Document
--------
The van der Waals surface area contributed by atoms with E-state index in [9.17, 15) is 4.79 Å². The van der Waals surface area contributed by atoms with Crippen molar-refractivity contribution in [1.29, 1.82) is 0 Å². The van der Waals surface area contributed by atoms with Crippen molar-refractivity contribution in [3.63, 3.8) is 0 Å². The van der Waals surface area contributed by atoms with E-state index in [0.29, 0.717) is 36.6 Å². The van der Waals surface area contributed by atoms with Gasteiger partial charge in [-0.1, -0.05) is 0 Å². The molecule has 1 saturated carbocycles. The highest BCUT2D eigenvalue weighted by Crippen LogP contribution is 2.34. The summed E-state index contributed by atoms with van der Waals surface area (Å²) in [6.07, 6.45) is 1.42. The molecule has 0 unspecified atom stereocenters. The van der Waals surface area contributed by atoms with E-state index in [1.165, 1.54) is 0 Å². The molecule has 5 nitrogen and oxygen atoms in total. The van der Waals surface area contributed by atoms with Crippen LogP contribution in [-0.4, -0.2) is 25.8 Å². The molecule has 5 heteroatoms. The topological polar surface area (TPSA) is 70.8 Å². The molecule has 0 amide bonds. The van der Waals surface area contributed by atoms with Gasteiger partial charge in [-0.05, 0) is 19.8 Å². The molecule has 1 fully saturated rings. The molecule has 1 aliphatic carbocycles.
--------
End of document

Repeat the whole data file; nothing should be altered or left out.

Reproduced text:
The van der Waals surface area contributed by atoms with E-state index in [9.17, 15) is 4.79 Å². The van der Waals surface area contributed by atoms with Crippen molar-refractivity contribution in [1.29, 1.82) is 0 Å². The van der Waals surface area contributed by atoms with Crippen molar-refractivity contribution in [3.63, 3.8) is 0 Å². The van der Waals surface area contributed by atoms with E-state index in [0.29, 0.717) is 36.6 Å². The van der Waals surface area contributed by atoms with Gasteiger partial charge in [-0.1, -0.05) is 0 Å². The molecule has 1 saturated carbocycles. The highest BCUT2D eigenvalue weighted by Crippen LogP contribution is 2.34. The summed E-state index contributed by atoms with van der Waals surface area (Å²) in [6.07, 6.45) is 1.42. The molecule has 0 unspecified atom stereocenters. The van der Waals surface area contributed by atoms with E-state index in [1.165, 1.54) is 0 Å². The molecule has 5 nitrogen and oxygen atoms in total. The van der Waals surface area contributed by atoms with Crippen LogP contribution in [-0.4, -0.2) is 25.8 Å². The molecule has 5 heteroatoms. The topological polar surface area (TPSA) is 70.8 Å². The molecule has 0 amide bonds. The van der Waals surface area contributed by atoms with Gasteiger partial charge in [-0.05, 0) is 19.8 Å². The molecule has 1 fully saturated rings. The molecule has 1 aliphatic carbocycles.